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commensurate
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  • pay should be commensurate with the time worked
  • Home prices increased without a commensurate increase in incomes.
  • The stakes were high and the risk was great; the prize therefore must have been commensurate.
    James, Henry  --  The American
  • ...a large body is with more difficulty set in motion than a smaller one, and that its subsequent momentum is commensurate with this difficulty,
    Edgar Allan Poe  --  The Purloined Letter

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  • That is why the salary is …. commensurate.
    Jojo Moyes  --  Me Before You
  • He declares that theft bein’ a serious offense, the penalty should be commensurate, and sentences Jamie on the spot to another hundred lashes."
    Diana Gabaldon  --  Outlander
  • The work had to be unconnected to the operations of war, and POWs were to be given pay commensurate with their labor.
    Laura Hillenbrand  --  Unbroken
  • Go on writing your column, but remember its title and devote it to commensurate subjects.
    Ayn Rand  --  The Fountainhead
  • The only conception that can explain the movement of the locomotive is that of a force commensurate with the movement observed.
    Leo Tolstoy  --  War and Peace
  • Let him be left to feel his way in the dark; let darkness commensurate with his crime hover over him; and let him feel that at every step he takes, in pursuit of the flying bondman, he is running the frightful risk of having his hot brains dashed out by an invisible agency.
    Frederick Douglass  --  The Narrative of the Life of Frederick Douglass

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  • There was evidently a severe struggle in the mind of Caderousse; it was plain that the small shagreen case, which he turned over and over in his hand, did not seem to him commensurate in value to the enormous sum which fascinated his gaze.
    Alexandre Dumas  --  The Count of Monte Cristo
  • So White Fang could only eat his heart in bitterness and develop a hatred and malice commensurate with the ferocity and indomitability of his nature.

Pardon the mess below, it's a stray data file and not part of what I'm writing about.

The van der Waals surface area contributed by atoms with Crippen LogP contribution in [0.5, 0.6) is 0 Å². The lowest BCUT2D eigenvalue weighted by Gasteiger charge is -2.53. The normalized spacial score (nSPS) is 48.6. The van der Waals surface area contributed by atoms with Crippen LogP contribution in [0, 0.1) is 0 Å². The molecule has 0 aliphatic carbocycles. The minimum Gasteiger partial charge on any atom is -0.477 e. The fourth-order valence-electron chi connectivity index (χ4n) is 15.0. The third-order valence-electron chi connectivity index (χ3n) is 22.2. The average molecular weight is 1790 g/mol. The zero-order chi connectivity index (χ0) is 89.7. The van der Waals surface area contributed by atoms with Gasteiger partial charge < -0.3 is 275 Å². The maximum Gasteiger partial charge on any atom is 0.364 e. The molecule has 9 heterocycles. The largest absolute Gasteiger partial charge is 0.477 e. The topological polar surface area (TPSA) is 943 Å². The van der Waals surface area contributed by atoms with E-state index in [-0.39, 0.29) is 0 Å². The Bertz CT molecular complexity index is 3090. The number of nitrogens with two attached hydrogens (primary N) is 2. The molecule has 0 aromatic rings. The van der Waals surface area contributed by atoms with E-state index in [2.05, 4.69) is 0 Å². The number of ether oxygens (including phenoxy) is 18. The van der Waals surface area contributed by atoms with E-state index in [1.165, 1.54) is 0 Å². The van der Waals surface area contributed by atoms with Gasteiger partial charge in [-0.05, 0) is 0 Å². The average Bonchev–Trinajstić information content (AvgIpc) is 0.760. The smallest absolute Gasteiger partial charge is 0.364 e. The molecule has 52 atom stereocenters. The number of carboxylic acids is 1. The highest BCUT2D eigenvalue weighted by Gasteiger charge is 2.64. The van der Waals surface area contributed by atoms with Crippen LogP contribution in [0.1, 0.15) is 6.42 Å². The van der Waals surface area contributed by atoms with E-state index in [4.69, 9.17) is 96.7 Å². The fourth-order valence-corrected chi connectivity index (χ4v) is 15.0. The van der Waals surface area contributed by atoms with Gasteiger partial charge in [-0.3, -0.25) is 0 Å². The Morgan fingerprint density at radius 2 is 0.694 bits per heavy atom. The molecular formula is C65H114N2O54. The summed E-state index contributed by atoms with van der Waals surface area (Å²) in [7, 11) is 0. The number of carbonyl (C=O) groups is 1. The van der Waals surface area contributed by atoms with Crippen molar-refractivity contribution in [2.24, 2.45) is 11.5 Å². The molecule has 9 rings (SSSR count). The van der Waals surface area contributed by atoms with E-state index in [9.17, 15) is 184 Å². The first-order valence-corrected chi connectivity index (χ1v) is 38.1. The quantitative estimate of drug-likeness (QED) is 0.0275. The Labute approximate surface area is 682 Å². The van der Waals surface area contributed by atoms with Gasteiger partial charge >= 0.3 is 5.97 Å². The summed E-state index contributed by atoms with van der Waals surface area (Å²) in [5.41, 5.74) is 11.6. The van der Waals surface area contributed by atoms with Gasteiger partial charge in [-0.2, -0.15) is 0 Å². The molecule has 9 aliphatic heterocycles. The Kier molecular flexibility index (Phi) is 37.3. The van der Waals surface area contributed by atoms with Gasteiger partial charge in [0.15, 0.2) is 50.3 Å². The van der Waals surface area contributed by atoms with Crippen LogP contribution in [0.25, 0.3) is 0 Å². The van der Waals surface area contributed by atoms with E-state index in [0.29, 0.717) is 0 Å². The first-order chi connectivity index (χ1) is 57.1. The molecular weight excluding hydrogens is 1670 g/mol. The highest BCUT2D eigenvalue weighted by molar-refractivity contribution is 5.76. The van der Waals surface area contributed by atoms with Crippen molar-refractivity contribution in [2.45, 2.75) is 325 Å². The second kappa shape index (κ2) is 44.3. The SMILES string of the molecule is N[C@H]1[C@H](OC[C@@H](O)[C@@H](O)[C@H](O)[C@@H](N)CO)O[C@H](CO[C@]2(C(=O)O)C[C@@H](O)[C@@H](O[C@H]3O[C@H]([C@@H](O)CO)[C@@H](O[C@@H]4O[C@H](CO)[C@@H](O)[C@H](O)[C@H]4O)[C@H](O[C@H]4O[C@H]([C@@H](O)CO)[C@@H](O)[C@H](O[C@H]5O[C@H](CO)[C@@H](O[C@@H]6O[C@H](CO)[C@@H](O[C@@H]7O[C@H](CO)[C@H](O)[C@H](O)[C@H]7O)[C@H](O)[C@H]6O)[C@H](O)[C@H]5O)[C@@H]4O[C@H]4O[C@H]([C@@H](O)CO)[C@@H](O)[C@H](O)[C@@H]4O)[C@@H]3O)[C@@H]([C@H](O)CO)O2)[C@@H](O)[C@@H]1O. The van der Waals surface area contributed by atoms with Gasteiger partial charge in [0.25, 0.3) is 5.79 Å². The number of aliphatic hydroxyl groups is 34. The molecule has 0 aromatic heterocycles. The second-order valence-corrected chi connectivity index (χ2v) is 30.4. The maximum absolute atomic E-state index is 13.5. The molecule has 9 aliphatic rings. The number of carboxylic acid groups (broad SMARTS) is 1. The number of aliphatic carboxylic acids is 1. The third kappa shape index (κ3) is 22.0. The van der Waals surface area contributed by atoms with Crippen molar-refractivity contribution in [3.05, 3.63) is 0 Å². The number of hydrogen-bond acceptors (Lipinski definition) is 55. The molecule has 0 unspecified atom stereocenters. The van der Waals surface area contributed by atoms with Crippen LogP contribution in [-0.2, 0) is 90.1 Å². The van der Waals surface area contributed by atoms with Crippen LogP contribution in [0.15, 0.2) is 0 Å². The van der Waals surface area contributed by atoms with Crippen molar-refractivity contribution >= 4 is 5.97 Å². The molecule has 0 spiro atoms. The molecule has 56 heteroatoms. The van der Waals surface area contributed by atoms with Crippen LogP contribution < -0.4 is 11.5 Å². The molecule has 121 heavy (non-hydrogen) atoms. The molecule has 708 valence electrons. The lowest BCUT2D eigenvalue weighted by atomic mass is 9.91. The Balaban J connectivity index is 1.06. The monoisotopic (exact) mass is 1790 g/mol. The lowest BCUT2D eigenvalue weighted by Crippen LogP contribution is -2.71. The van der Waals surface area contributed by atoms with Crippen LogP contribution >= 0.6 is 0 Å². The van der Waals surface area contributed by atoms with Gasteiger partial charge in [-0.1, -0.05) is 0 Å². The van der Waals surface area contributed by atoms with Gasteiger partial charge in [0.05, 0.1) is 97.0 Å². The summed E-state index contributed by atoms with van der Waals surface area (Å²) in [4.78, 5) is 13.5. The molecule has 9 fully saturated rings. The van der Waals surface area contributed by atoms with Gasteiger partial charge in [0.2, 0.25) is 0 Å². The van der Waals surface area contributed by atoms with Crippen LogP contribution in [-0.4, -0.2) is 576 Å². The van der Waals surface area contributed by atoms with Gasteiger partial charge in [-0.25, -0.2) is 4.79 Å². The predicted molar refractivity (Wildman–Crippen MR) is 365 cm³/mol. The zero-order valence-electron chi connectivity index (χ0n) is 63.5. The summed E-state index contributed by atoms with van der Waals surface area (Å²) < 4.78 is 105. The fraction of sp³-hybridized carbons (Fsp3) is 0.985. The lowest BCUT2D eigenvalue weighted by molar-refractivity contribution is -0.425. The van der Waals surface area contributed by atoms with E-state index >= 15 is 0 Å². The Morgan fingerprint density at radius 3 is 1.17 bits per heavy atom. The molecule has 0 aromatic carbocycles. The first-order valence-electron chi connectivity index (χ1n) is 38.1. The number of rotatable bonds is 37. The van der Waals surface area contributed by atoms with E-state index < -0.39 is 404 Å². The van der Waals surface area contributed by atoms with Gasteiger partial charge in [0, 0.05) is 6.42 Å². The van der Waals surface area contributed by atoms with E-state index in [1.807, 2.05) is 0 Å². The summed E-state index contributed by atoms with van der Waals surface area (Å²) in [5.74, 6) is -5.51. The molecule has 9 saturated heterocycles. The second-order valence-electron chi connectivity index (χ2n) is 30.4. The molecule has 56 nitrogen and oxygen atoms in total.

Jack London  --  White Fang
  • I find it interesting that the meanest life, the poorest existence, is attributed to God’s will, but as human beings become more affluent, as their living standard and style begin to ascend the material scale, God descends the scale of responsibility at a commensurate speed.
    Maya Angelou  --  I Know Why the Caged Bird Sings
  • Its vanished trees, the trees that had made way for Gatsby’s house, had once pandered in whispers to the last and greatest of all human dreams; for a transitory enchanted moment man must have held his breath in the presence of this continent, compelled into an aesthetic contemplation he neither understood nor desired, face to face for the last time in history with something commensurate to his capacity for wonder.
    F. Scott Fitzgerald  --  The Great Gatsby
  • It struck him, as he gazed at the admirable structures and the wonderful precautions of their sagacious inmates, that even the brutes of these vast wilds were possessed of an instinct nearly commensurate with his own reason; and he could not reflect, without anxiety, on the unequal contest that he had so rashly courted.
    James Fenimore Cooper  --  The Last of the Mohicans
  • In interviews here, my previous findings were confirmed: with the exception of those trained in professions where they can set up independent practice, they can find jobs commensurate with their education only outside the South.
    John Howard Griffin  --  Black Like Me
  • She would wait and brood, studying the details and adding to them until her power might be commensurate with her desire for revenge.
    Theodore Dreiser  --  Sister Carrie
  • At last they entered the inn boldly, by the till then bolted front-door, after a prolonged knocking of loudness commensurate with the importance of their standing.
    Thomas Hardy  --  The Mayor of Casterbridge
  • Farmer, Hiatt seemed to say, should be solely engaged in the battle against those scourges, and at a level commensurate with their size.